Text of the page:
In this case, we got a little for the home team — most of the time, the money is going to coal mine owners or used car lot dealers or some other industry that traded its support for cash. It usually isn’t even on the radar screen of most in the produce industry.
Maybe there is enough “time we got ours” sentiment to make this all seem great. But it is worth noting who pays for all these payoffs to buy industry support for every law. We call those payers taxpayers, like all of us. And this whole process impoverishes us all.
What happens is that some small group — say sugar cane growers — gets a subsidy, and because the subsidy is large and the number of sugar cane growers are few, they are intently focused on the subsidy. So they work for candidates who support the subsidy, donate money to the politicians who support the subsidy, etc.
In contrast, the subsidy is paid for by hundreds of millions of people paying a little more for the sugar in their coffee. Most voters won’t even know they are paying more, and if they did, the amount would be so small it wouldn’t be determinative in their vote, much less motivate them to campaign and donate to candidates who oppose sugar subsidies.
So, in the end, politics becomes all about politicians looking for special interest groups whose support they can buy off at the expense of the general welfare.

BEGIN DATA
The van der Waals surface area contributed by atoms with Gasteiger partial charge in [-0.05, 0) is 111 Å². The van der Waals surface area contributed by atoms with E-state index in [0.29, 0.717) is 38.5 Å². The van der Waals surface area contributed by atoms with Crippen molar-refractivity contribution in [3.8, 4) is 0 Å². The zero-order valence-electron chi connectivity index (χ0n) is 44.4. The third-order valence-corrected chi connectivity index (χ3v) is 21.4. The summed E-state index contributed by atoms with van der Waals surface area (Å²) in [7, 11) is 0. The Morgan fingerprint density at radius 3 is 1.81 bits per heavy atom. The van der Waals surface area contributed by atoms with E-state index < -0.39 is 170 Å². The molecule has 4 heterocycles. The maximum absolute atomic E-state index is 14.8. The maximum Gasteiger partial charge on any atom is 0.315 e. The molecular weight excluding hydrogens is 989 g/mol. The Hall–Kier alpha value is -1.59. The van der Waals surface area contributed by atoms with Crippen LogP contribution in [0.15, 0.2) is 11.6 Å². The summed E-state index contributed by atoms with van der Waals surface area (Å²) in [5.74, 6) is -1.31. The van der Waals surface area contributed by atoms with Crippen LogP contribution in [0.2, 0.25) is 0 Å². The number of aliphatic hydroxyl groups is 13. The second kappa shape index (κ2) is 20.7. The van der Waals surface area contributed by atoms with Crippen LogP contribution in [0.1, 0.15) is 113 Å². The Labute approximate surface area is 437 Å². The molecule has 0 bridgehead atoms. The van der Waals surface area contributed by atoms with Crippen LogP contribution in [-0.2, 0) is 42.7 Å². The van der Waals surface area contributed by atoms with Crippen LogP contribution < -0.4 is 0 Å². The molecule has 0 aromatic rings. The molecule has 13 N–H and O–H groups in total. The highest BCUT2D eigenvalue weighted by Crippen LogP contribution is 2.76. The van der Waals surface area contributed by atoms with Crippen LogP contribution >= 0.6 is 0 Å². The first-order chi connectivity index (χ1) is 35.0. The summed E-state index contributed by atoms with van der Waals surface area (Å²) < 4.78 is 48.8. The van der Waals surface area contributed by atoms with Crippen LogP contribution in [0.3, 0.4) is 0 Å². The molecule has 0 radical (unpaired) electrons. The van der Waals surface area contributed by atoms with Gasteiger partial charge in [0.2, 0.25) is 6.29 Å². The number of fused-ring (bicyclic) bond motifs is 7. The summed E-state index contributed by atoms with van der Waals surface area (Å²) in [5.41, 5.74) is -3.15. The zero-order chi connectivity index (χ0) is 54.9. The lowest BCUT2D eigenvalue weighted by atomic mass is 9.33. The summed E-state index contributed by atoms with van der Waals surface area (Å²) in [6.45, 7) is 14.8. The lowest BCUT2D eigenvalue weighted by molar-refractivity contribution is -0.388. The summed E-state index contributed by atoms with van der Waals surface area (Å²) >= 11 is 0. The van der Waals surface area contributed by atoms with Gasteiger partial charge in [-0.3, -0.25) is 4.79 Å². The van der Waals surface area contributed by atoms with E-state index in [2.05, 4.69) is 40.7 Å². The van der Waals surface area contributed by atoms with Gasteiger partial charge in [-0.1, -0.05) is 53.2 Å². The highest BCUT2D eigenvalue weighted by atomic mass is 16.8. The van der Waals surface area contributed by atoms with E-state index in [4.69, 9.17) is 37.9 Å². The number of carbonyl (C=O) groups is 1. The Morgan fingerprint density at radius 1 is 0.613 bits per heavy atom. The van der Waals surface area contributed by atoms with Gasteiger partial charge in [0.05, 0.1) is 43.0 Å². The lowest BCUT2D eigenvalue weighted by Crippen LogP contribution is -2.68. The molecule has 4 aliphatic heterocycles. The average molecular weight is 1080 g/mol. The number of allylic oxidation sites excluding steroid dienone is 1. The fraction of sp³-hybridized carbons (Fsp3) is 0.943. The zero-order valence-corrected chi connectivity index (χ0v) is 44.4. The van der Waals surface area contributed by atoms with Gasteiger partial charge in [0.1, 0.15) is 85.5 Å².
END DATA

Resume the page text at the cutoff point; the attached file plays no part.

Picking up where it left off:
The Wall Street Journal editorialized on the bill:
We can’t wait to hear how Members of Congress explain their vote this week for the new $300 billion farm bill. At a time when Americans are squeezed at the grocery store, they will now see more of their taxes flow to the very farmers profiting from these high food prices.
This year farm income is expected to reach an all-time high of $92.3 billion, an increase of 56% in two years, making growers perhaps the most undeserving welfare recipients in American history. But that won’t stop this bill from passing the House and Senate by wide margins. Speaker Nancy Pelosi was once a farm subsidy skeptic, but she now has some 30 freshman Democrats from battleground rural districts to protect. So more than $10 billion a year in giveaways to agribusiness is a necessary taxpayer sacrifice to keep her majority.
Ms. Pelosi calls the bill “real reform,” which is like calling Lindsay Lohan born again. For example: The bill perpetuates the so-called Hurricane Katrina gambit that allows farmers to lock in price-support payments at the lowest possible market price, and then sell their crops later at the highest possible price, and then pocket the high price and a payment from the government for the difference between the two. They in effect get paid twice for the same bushel of wheat.
A bigger scam is the new income limit to qualify for subsidies. Mr. Bush sought a $200,000 annual income cap, but Congress can’t bring itself to go below $750,000. Even that is a farce, because it doesn’t include loan programs and disaster payments, and it allows spouses to qualify for payments too. The White House and liberal reformers calculate that farm owners with clever accountants can have incomes of up to $2.5 million and still get a taxpayer handout.
Several weeks ago, Senate Agriculture Chairman Tom Harkin was asked by the Des Moines Register how many farmers in Iowa would be excluded under the new income cap. His answer: “two or three.” On tax policy Mr. Harkin and his fellow Democrats talk endlessly about soaking the rich, but on farm policy they favor soaking the middle class to pay the rich.